Same Sex Marriage: Live Streaming of Proceedings Has Taken Court to Homes & Hearts of Common Citizens, Says SC

The Supreme Court Tuesday said live streaming of its proceedings has taken the court to the homes and hearts of common citizens and it is trying to use technology to ensure the live-streamed content is made available simultaneously in languages other than English so more people can follow.

A five-judge constitution bench headed by Chief Justice D Y Chandrachud observed this while hearing arguments for the eighth-day on a batch of petitions seeking legal validation for same-sex marriage.

Senior advocate Rakesh Dwivedi, appearing for Madhya Pradesh, said an important fallout of the proceedings is that there is a churning in society, and because of this debate and live streaming in different corners of the country, people are thinking about the issue.

“The live-streaming of court proceedings has really taken our court absolutely to the homes and to the hearts of the common citizens and I think that is part of the process,” said the CJI, who is heading the bench which also comprises Justices S K Kaul, S R Bhat, Hima Kohli and P S Narasimha.

Dwivedi said the only hindrance is that arguments in the court happen in English, a language most people residing in villages don’t understand.

“You will be surprised that we are working even on that also, Mr Dwivedi. Even that is not lost on the Supreme Court on its administrative side,” the CJI said.

“We are working on it, the transcripts which you have there, we are now trying to use technology to ensure that the live streaming contents can be simultaneously made available in languages which the citizens can follow,” Justice Chandrachud said.

Senior advocate Kapil Sibal, who is representing ‘Jamiat-Ulama-i-Hind’ in the matter, said technology now allows what a person is speaking in English to be heard in different languages including Japanese.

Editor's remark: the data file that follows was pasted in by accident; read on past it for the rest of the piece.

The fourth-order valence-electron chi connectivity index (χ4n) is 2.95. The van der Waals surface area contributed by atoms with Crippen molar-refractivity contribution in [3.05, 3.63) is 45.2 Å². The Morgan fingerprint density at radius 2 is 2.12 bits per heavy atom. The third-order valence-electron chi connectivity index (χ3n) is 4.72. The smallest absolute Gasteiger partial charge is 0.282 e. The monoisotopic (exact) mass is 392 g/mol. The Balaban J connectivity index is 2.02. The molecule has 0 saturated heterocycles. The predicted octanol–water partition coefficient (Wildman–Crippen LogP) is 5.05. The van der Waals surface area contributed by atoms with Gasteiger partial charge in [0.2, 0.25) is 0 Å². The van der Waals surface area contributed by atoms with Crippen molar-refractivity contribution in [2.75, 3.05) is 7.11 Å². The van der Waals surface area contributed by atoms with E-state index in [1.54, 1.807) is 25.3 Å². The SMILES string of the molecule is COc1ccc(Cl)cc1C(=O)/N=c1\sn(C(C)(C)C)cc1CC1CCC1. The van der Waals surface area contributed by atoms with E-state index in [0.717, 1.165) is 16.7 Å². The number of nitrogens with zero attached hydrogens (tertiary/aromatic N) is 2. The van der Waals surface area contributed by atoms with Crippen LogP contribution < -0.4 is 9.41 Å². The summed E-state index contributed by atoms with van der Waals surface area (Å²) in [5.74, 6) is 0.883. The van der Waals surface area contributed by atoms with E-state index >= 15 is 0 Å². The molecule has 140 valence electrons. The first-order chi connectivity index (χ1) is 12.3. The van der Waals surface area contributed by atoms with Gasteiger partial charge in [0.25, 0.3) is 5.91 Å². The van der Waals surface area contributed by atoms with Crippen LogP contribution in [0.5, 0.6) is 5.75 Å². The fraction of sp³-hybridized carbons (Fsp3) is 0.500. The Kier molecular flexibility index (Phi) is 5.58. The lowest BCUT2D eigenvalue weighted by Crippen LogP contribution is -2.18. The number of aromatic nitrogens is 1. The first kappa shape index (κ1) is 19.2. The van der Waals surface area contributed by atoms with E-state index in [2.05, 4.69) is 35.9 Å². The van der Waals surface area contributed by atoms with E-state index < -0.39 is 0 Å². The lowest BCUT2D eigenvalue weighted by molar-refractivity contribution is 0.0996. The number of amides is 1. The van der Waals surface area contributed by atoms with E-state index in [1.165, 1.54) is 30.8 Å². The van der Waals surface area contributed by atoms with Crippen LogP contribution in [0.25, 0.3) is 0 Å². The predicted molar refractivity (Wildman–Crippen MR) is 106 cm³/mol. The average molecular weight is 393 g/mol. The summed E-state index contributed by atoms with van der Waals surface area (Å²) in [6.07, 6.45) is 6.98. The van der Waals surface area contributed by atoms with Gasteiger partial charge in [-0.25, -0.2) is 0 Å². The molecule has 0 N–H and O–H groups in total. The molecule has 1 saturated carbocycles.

The hearing in the matter is underway.

On May 3, the Centre had told the top court it will constitute a committee headed by the cabinet secretary to examine administrative steps that could be taken for addressing “genuine humane concerns” of same-sex couples without going into the issue of legalising their marriage.

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The Centre’s submission came pursuant to the apex court asking it on April 27 whether social welfare benefits like opening joint bank accounts, nominating life partner in provident funds, gratuity and pension schemes can be granted to same-sex couples without going into the issue of legal sanction to their marriage.

Solicitor General Tushar Mehta, appearing for the central government, had told the bench on May 3 that there were discussions at the previous hearing about some genuine humane concerns of such couples and whether something can be done to address those administratively.

“I have taken instructions and government is positive. What we have decided is, of course subject to your lordships’ approval, that this would need coordination between more than one ministries. So, therefore, a committee headed by no less than the cabinet secretary will be constituted,” he had told the bench.

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